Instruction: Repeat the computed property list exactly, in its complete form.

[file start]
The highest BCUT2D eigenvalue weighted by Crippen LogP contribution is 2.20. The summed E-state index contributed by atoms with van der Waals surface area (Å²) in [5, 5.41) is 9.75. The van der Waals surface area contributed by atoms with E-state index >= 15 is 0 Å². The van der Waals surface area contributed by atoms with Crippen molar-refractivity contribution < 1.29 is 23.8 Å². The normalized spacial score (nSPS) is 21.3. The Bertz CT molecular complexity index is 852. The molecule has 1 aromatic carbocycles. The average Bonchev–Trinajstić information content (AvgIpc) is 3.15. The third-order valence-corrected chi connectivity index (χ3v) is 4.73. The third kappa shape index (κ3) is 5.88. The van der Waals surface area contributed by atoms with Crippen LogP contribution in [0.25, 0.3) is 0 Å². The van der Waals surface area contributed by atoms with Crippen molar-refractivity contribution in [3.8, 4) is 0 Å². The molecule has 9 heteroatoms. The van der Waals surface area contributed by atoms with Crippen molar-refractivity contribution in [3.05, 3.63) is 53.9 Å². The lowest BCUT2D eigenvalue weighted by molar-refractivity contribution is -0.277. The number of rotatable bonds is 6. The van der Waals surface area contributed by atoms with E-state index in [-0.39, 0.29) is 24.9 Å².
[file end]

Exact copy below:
The highest BCUT2D eigenvalue weighted by Crippen LogP contribution is 2.20. The summed E-state index contributed by atoms with van der Waals surface area (Å²) in [5, 5.41) is 9.75. The van der Waals surface area contributed by atoms with E-state index >= 15 is 0 Å². The van der Waals surface area contributed by atoms with Crippen molar-refractivity contribution < 1.29 is 23.8 Å². The normalized spacial score (nSPS) is 21.3. The Bertz CT molecular complexity index is 852. The molecule has 1 aromatic carbocycles. The average Bonchev–Trinajstić information content (AvgIpc) is 3.15. The third-order valence-corrected chi connectivity index (χ3v) is 4.73. The third kappa shape index (κ3) is 5.88. The van der Waals surface area contributed by atoms with Crippen LogP contribution in [0.25, 0.3) is 0 Å². The van der Waals surface area contributed by atoms with Crippen molar-refractivity contribution in [3.8, 4) is 0 Å². The molecule has 9 heteroatoms. The van der Waals surface area contributed by atoms with Crippen molar-refractivity contribution in [3.05, 3.63) is 53.9 Å². The lowest BCUT2D eigenvalue weighted by molar-refractivity contribution is -0.277. The number of rotatable bonds is 6. The van der Waals surface area contributed by atoms with E-state index in [-0.39, 0.29) is 24.9 Å².